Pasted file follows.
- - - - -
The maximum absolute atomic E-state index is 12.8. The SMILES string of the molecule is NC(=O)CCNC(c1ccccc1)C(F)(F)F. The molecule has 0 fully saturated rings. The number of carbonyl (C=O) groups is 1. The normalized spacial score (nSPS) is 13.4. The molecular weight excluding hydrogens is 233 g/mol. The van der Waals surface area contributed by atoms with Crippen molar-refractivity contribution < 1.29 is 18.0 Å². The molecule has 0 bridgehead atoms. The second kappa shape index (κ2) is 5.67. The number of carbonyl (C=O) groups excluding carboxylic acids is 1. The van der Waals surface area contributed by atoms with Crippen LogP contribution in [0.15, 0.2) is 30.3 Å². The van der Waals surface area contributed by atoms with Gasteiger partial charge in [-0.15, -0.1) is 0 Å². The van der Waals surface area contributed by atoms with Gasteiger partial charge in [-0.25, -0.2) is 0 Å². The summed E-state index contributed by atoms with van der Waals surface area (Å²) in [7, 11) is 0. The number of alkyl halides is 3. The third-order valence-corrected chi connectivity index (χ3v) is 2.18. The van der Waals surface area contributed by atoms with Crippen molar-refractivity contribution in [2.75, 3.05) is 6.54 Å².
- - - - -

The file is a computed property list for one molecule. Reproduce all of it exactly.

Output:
The maximum absolute atomic E-state index is 12.8. The SMILES string of the molecule is NC(=O)CCNC(c1ccccc1)C(F)(F)F. The molecule has 0 fully saturated rings. The number of carbonyl (C=O) groups is 1. The normalized spacial score (nSPS) is 13.4. The molecular weight excluding hydrogens is 233 g/mol. The van der Waals surface area contributed by atoms with Crippen molar-refractivity contribution < 1.29 is 18.0 Å². The molecule has 0 bridgehead atoms. The second kappa shape index (κ2) is 5.67. The number of carbonyl (C=O) groups excluding carboxylic acids is 1. The van der Waals surface area contributed by atoms with Crippen LogP contribution in [0.15, 0.2) is 30.3 Å². The van der Waals surface area contributed by atoms with Gasteiger partial charge in [-0.15, -0.1) is 0 Å². The van der Waals surface area contributed by atoms with Gasteiger partial charge in [-0.25, -0.2) is 0 Å². The summed E-state index contributed by atoms with van der Waals surface area (Å²) in [7, 11) is 0. The number of alkyl halides is 3. The third-order valence-corrected chi connectivity index (χ3v) is 2.18. The van der Waals surface area contributed by atoms with Crippen molar-refractivity contribution in [2.75, 3.05) is 6.54 Å².